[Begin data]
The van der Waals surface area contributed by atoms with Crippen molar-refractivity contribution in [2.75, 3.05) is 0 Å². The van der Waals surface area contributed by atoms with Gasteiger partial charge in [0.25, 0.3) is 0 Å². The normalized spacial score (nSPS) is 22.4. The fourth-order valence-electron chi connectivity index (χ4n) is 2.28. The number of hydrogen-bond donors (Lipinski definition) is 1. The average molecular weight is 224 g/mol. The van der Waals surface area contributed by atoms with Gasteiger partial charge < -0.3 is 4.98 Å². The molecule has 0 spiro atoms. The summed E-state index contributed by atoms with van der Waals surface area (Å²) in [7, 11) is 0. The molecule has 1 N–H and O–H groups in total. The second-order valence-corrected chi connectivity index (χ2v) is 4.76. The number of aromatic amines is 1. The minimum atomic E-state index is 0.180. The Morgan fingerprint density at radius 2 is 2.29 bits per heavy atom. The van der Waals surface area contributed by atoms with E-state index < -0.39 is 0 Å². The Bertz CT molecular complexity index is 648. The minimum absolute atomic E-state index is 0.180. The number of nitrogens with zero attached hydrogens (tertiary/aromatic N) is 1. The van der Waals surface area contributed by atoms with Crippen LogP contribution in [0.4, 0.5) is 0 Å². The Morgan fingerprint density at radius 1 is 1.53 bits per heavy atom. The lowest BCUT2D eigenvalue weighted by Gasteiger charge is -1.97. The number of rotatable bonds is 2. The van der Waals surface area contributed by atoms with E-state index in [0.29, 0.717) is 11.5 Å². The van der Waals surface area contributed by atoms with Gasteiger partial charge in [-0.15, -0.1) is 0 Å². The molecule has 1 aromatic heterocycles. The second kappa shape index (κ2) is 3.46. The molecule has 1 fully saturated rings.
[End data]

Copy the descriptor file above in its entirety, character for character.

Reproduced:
The van der Waals surface area contributed by atoms with Crippen molar-refractivity contribution in [2.75, 3.05) is 0 Å². The van der Waals surface area contributed by atoms with Gasteiger partial charge in [0.25, 0.3) is 0 Å². The normalized spacial score (nSPS) is 22.4. The fourth-order valence-electron chi connectivity index (χ4n) is 2.28. The number of hydrogen-bond donors (Lipinski definition) is 1. The average molecular weight is 224 g/mol. The van der Waals surface area contributed by atoms with Gasteiger partial charge < -0.3 is 4.98 Å². The molecule has 0 spiro atoms. The summed E-state index contributed by atoms with van der Waals surface area (Å²) in [7, 11) is 0. The molecule has 1 N–H and O–H groups in total. The second-order valence-corrected chi connectivity index (χ2v) is 4.76. The number of aromatic amines is 1. The minimum atomic E-state index is 0.180. The Morgan fingerprint density at radius 2 is 2.29 bits per heavy atom. The van der Waals surface area contributed by atoms with E-state index < -0.39 is 0 Å². The Bertz CT molecular complexity index is 648. The minimum absolute atomic E-state index is 0.180. The number of nitrogens with zero attached hydrogens (tertiary/aromatic N) is 1. The van der Waals surface area contributed by atoms with Crippen LogP contribution in [0.4, 0.5) is 0 Å². The Morgan fingerprint density at radius 1 is 1.53 bits per heavy atom. The lowest BCUT2D eigenvalue weighted by Gasteiger charge is -1.97. The number of rotatable bonds is 2. The van der Waals surface area contributed by atoms with E-state index in [0.29, 0.717) is 11.5 Å². The van der Waals surface area contributed by atoms with Gasteiger partial charge in [-0.15, -0.1) is 0 Å². The molecule has 1 aromatic heterocycles. The second kappa shape index (κ2) is 3.46. The molecule has 1 fully saturated rings.